Preparation of sVIP-R1 expression construct and cRNA for oocyte injection.
The full-length expression construct was generated using a specific sense primer beginning at the start codon and antisense primer ending at the stop codon of the full-length VIP-R1. Shark rectal gland cDNA was prepared as above and used as a template for PCR using Expand Long DNA polymerase enzyme (Roche), and the following cycle conditions: 35 × (95°C 3.5 min, 95°C 30 s, 65°C 45 s, 72°C 3 min). The resulting 1,344 bp PCR product was linearized and subcloned into the pCR3.1 expression vector (Invitrogen). The purified plasmid was verified by DNA sequencing. Capped messenger RNA was synthesized from the template using T7 in vitro transcription (mMessage mMachine; Ambion, Austin, TX). Human CFTR plasmid was linearized with KpnI, and similarly transcribed into cRNA as previously described (2).
Oocyte preparation and expression of sVIP-R and CFTR.
Mature female Xenopus laevis were anesthetized in a 0.15% cold solution of tricaine for 20 min, and several ovarian lobules were removed under sterile conditions through an abdominal incision per a protocol approved by the Yale University Animal Care and Use Committee. Oocytes were defolliculated in a 2.5 mg/ml solution of type I collagenase for 1 h. Mature stage V and VI oocytes were selected and stored. After 12–24 h, the oocytes were injected with either 5 ng of sVIP-R cRNA/50 nl, 5–10 ng of CFTR/50 nl, 5 ng of sVIP-R, and 5–10 ng CFTR/50 nl, or an equivalent volume of water and then stored for 36 h in modified Barth solution holding (MBSH) medium at 18°C. Oocytes were stored in MBSH medium containing (in mM) 88 NaCl, 1 KCl, 2.4 NaHCO3, 0.82 MgSO4, 0.33 Ca(NO3)2·4H2O, 10 HEPES (5 Na salt, 5 acid), buffered to pH 7.4, and 150 mg/l gentamicin sulfate.
Two electrode voltage clamping.
Oocytes were used for electrophysiological study 2–3 days after injection. Glass pipettes (1.2 mm) were pulled using a microelectrode puller (Sutter Instruments, Novato, CA) to give an input resistance of 0.6–0.9 MΩ. Electrodes were filled with 3 M KCl. A two-electrode voltage clamp (TEV-200 Dagan Instruments, Foster City) was used to record membrane potential changes by clamping the voltage over a fixed ramp from −120 to +60 mV at a rate of 100 mV/s. The voltage clamp software (pCLAMP; Axon Instruments, Union City, CA) corrected for capacity currents and calculated reversal potentials. Conductance was calculated over a range of corrected reversal potentials ±10 mV as described previously (38). Oocytes were perifused with frog Ringer solution ND96 for 10–30 min to achieve a basal steady state. Subsequently, either VIP, PACAP, PHI, secretin, or GHRH were added at a specific concentration until a steady activated state was achieved in each (10–15 min). Current voltage ramps were taken at 1 min 30 s intervals during basal and activated conditions. Relative activation of CFTR was calculated as the ratio of conductance measured immediately before the addition of the peptide agonists to the conductance at maximal stimulation of chloride secretion after peptide addition. Data were analyzed by pCLAMP software and conductances are expressed as mean micro-Siemens ± SE. PACAP was purchased from Calbiochem (San Diego, CA), and other peptides and reagents were from Sigma-Aldrich (St. Louis, MO).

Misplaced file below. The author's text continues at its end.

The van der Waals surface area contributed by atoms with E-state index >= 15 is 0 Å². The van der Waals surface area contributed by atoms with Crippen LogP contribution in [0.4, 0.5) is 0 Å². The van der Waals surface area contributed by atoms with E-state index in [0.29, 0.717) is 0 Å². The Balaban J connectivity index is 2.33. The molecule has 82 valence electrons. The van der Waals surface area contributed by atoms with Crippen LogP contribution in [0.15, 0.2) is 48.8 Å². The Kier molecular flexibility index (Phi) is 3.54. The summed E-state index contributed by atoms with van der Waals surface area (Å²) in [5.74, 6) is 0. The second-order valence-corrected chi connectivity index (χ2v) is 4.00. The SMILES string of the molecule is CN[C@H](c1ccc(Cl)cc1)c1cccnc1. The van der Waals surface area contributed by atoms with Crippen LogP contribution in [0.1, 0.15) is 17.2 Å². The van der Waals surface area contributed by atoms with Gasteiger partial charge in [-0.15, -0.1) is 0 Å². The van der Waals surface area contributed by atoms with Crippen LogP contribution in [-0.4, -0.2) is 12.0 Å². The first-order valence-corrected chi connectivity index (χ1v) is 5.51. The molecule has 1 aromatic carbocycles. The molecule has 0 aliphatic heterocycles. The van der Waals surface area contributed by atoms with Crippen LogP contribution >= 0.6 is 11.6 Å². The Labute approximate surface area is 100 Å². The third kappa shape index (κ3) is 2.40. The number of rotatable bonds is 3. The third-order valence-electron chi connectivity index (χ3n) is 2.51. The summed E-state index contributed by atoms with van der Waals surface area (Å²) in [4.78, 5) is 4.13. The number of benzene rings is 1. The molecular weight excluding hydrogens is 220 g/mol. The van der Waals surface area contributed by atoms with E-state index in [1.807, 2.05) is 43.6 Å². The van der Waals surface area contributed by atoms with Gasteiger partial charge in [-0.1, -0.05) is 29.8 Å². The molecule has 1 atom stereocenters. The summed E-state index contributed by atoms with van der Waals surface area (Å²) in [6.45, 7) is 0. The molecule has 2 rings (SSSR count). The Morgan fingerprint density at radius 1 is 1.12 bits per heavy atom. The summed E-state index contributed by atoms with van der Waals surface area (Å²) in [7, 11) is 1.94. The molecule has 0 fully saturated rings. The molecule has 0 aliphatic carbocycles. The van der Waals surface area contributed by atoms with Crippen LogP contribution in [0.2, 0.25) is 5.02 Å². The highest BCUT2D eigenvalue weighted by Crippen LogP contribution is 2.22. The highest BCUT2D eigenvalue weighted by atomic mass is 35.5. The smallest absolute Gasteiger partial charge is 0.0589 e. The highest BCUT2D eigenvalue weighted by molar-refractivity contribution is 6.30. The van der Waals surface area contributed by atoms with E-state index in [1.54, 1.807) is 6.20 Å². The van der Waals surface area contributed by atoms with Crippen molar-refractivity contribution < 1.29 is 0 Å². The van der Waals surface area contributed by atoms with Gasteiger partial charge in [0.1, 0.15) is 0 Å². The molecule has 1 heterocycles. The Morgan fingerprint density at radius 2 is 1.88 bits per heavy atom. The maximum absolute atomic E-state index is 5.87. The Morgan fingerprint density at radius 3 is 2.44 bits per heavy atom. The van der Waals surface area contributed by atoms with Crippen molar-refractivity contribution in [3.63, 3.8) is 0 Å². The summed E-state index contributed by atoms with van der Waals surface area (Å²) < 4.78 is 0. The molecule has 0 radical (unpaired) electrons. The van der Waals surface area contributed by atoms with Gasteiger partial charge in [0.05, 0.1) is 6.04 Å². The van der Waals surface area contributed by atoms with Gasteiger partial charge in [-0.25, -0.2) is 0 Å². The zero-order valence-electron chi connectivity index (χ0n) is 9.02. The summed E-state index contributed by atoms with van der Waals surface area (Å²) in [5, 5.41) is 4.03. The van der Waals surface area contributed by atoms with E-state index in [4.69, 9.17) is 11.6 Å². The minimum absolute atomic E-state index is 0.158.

Quantitative PCR measurement of mRNA expression levels in Squalus acanthias tissues.
We used the Stratagene Brilliant SYBR Green QPCR System and the Stratagene MX4000 Real-Time PCR instrument at MDIBL. Total RNA was extracted from tissues using Trizol reagent (Invitrogen). Before cDNA synthesis, RNA samples were DNase digested to avoid contamination with genomic DNA (Ambion). RNA quality was analyzed using a Agilent 2100 Bioanalyzer. A total of 3 μg RNA was reverse transcribed using a SuperScript First-Strand cDNA Synthesis system (Invitrogen). cDNA (1 μl) was amplified with primers designed to produce an amplification of ∼300 bp. (CFTR sense primer: 5′-TCTCTGCCTTGGACGAATAATAGC-3′, CFTR antisense primer: 5′-CACTGCCACGCCCTCATCA-3′, VIP-R sense primer: 5′-GTCCTGAGGGCCATCGCTGTCTT-3′, VIP-R antisense primer: 5′-GGGCCCGAATGATCCACCAATAC-3′, β-actin sense primer: 5′-CTGGCATTGTGCTAGATTCTGGTG-3′, β-actin antisense primer: 5′-AAGAGCTAGCCGTCTGCATCTCAG-3′). Primer specificity was tested by conventional PCR and all primer pairs yielded a single band. Samples were prepared in triplicate and relative expression levels were calculated using the comparative threshold cycle (Ct) method. By subtracting the average β-actin Ct value from the average target gene Ct value, the expression levels of the target gene were normalized to the expression level of the reference gene (β-actin). The expression levels were calculated using the following equation: 2− (target gene [sample] Ct − Actin [sample] Ct) − (target gene [standard])